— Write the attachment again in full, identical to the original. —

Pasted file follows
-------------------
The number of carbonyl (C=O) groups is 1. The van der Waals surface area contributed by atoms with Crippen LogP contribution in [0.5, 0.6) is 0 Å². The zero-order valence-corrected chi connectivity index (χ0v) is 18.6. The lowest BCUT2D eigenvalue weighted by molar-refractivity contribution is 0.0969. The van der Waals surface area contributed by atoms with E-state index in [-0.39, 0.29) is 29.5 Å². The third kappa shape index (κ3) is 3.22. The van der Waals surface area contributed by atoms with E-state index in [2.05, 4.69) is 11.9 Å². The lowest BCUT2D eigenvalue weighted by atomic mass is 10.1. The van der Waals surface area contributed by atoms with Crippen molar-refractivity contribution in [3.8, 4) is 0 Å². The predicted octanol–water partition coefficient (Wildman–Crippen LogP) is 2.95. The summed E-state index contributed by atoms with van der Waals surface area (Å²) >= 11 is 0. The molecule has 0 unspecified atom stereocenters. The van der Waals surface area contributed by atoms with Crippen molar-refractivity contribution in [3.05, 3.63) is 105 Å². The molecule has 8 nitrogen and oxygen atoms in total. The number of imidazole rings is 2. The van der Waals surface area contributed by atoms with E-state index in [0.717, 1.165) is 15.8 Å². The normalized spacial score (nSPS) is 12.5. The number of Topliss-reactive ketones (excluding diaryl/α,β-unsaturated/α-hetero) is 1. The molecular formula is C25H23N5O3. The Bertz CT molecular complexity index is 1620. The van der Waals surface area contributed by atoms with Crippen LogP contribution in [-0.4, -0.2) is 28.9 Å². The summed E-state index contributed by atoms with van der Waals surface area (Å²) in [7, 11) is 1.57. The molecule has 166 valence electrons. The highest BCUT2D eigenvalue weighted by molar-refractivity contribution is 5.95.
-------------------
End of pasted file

The number of carbonyl (C=O) groups is 1. The van der Waals surface area contributed by atoms with Crippen LogP contribution in [0.5, 0.6) is 0 Å². The zero-order valence-corrected chi connectivity index (χ0v) is 18.6. The lowest BCUT2D eigenvalue weighted by molar-refractivity contribution is 0.0969. The van der Waals surface area contributed by atoms with E-state index in [-0.39, 0.29) is 29.5 Å². The third kappa shape index (κ3) is 3.22. The van der Waals surface area contributed by atoms with E-state index in [2.05, 4.69) is 11.9 Å². The lowest BCUT2D eigenvalue weighted by atomic mass is 10.1. The van der Waals surface area contributed by atoms with Crippen molar-refractivity contribution in [3.8, 4) is 0 Å². The predicted octanol–water partition coefficient (Wildman–Crippen LogP) is 2.95. The summed E-state index contributed by atoms with van der Waals surface area (Å²) >= 11 is 0. The molecule has 0 unspecified atom stereocenters. The van der Waals surface area contributed by atoms with Crippen molar-refractivity contribution in [3.05, 3.63) is 105 Å². The molecule has 8 nitrogen and oxygen atoms in total. The number of imidazole rings is 2. The van der Waals surface area contributed by atoms with E-state index in [0.717, 1.165) is 15.8 Å². The normalized spacial score (nSPS) is 12.5. The number of Topliss-reactive ketones (excluding diaryl/α,β-unsaturated/α-hetero) is 1. The molecular formula is C25H23N5O3. The Bertz CT molecular complexity index is 1620. The van der Waals surface area contributed by atoms with Crippen LogP contribution in [-0.4, -0.2) is 28.9 Å². The summed E-state index contributed by atoms with van der Waals surface area (Å²) in [7, 11) is 1.57. The molecule has 166 valence electrons. The highest BCUT2D eigenvalue weighted by molar-refractivity contribution is 5.95.